4/2/2008 4:29:05 PM
WEDDLE’s 2008 Source of Employment survey ran from March 2007 to March 2008 and generated responses from over 15,600 individuals. The respondents were 65% male, 35% female; they had a median age of 40-45, and they described their workplace experience level as follows:
- 19.0% were managers,
- 16.7% were mid-level professionals,
- 15.5% were executives,
- 15.1% were senior-level professionals,
- 12.3% were entry-level professionals,
- 11.0% were skilled tradespersons, and
- 10.4% were administrative persons.
When asked to describe their employment situation,
- 25.1% said they were currently employed, but actively looking for another job;
- 22.6% said they were not currently employed and actively seeking a new job;
- 20.9% said they were currently employed and thinking about make a job change this year;
- 15.7% said they were reentering the job market after a prolonged absence (2+ years); and
- 15.7% said they were employed and not planning to leave their current employer.
Where Did Survey Respondents Find Their Last Job
When asked to identify where they found their last job, the respondents listed the following sources as their top ten (not all sources are listed so the percentages will not total to 100%):
- 13.3% An ad posted on an Internet job board
- 7.0% A tip from a friend
- 6.8% Other
- 6.3% A newspaper ad
- 6.2% By posting their resume on a job board
- 6.0% A call from a headhunter
- 5.8% They were referred by an employee of the company
- 5.2% They sent a resume to the company
- 4.9% At a career fair
- 4.8% By networking at work.
How do these findings compare to those of a year ago? An ad posted on an Internet job board was the highest ranked source last year, as well, but the percentage of respondents citing this source has almost doubled; it was 7.6% in 2007 compared to 13.3% in 2008. A tip from a friend was the second most cited source in 2007, as it was this year, but the third and fourth most cited sources in 2007—career fairs and a call from a headhunter—both dropped a bit in the rankings. Newspapers, on the other hand, gained a notch ,moving from the fifth most cited source in 2007 to the fourth most cited source in 2008, and the percentage of respondents citing newspapers went up , as well (from 5.7% in 2007 to 6.3% in 2008).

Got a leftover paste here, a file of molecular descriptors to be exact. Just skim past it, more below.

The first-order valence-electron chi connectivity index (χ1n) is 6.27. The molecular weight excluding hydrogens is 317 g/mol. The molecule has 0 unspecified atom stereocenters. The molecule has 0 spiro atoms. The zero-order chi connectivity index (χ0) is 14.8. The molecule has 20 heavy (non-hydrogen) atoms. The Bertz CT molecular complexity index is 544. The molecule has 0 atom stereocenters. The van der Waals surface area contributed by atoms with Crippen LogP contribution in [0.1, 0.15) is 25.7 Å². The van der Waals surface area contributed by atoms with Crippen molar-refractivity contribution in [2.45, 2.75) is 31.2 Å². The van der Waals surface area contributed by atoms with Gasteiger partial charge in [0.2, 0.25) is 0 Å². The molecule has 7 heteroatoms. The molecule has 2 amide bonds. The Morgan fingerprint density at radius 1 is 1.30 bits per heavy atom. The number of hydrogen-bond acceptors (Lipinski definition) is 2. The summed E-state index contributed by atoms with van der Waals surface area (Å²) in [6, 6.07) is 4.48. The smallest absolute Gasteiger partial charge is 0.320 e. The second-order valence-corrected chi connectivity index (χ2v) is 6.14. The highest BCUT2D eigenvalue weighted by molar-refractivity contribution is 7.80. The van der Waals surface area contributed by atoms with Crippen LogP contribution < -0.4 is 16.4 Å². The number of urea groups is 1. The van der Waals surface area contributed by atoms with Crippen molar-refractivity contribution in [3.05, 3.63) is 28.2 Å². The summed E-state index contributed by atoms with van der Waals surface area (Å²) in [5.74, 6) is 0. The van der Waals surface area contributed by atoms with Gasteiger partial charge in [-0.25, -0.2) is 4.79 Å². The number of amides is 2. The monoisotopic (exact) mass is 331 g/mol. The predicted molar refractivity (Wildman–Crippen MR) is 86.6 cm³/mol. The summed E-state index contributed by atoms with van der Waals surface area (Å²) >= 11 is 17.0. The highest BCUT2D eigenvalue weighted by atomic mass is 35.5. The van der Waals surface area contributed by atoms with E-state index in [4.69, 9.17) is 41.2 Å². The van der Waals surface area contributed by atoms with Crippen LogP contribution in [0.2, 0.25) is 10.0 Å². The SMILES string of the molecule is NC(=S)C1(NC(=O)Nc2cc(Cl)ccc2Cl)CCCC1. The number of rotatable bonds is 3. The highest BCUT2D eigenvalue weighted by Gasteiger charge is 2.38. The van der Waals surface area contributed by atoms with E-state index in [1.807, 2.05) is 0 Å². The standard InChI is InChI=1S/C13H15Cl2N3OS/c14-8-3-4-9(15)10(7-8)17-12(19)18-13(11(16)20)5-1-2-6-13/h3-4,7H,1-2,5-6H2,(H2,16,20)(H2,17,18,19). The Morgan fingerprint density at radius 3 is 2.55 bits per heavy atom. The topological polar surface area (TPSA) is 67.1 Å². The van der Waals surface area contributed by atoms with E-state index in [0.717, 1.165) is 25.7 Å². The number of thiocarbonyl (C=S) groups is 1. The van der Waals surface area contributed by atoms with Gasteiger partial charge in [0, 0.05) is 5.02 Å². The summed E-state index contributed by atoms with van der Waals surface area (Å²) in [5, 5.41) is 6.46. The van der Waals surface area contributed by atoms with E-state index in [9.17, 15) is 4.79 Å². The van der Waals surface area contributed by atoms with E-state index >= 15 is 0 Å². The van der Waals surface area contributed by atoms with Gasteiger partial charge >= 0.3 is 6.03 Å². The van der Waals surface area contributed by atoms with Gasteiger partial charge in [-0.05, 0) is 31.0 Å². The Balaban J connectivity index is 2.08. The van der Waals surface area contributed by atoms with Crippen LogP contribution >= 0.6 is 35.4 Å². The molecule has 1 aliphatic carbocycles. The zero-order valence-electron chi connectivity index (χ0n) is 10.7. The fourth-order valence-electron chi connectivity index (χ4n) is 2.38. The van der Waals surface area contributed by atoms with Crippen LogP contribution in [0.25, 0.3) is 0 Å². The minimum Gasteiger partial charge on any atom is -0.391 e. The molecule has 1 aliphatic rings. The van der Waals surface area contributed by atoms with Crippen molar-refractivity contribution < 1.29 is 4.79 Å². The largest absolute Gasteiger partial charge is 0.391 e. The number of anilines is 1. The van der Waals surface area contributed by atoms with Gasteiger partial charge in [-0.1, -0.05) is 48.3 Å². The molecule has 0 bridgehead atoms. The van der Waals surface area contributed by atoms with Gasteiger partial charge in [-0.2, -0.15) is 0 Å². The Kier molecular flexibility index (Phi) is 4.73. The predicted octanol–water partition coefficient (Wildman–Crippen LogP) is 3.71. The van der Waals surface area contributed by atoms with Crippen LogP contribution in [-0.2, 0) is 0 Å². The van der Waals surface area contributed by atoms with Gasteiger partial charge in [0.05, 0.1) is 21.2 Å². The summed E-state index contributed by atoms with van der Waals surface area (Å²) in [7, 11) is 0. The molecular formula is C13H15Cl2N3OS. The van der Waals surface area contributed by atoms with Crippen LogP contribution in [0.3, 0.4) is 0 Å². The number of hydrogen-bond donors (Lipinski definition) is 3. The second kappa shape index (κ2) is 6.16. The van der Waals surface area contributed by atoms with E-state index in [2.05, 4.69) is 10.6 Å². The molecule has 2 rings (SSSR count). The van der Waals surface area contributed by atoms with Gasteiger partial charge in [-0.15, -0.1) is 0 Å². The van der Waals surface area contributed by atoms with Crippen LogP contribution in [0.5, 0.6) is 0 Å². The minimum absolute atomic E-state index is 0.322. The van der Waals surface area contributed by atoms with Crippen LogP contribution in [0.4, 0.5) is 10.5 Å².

What else did the survey uncover? Respondents gave a thumbs-down to two sources of employment that have generally been viewed more favorably by job search experts. Just 3.9% of the individuals in the poll said they found their last job:
- through the publication of their professional association
- on a social networking site.
Traditionally, associations have positioned their professional publications as a source of high caliber employment opportunities, and these findings, at least, suggest that those claims may not be completely justified. And, all of the brouhaha of late about the job search power of Facebook, Friendster, Xanga and other social networking sites appears to be more sound than fury, at least if the measure of merit is their ability to connect you with a new employment opportunity.
Where Will Survey Respondents Look for Their Next Job
When asked to indicate where they expect to find their next job, the respondents cited the following top five sources (not all sources are listed so the percentages will not total to 100%):
- 19.0% said an ad posted on an Internet job board
- 7.9% said posting their resume on a job board
- 5.8% said sending their resume into the company
- 5.6% said a call from a headhunter
- 4.9% said by networking at work.
The top five sources in 2007 were:
- An ad posted on an Internet job board (cited by 13.2% of respondents)
- Posting a resume on a job board
- Sending a resume into the company
- A tip from a family member
- A tip from a friend.
So, what does all of this mean? First, there is no silver bullet for finding a new or better job. Online resources are clearly effective, but they must be integrated with a range of other approaches to produce a truly effective job search strategy. And second, beware conventional wisdom. Not only do newspapers continue to offer effective connections to employment opportunities–despite much media blather to the contrary–but association publications and social networking sites are much less effective than other job search methods, despite all of the support they have had in the past and present. Anyway, that’s my take.
Thanks for reading,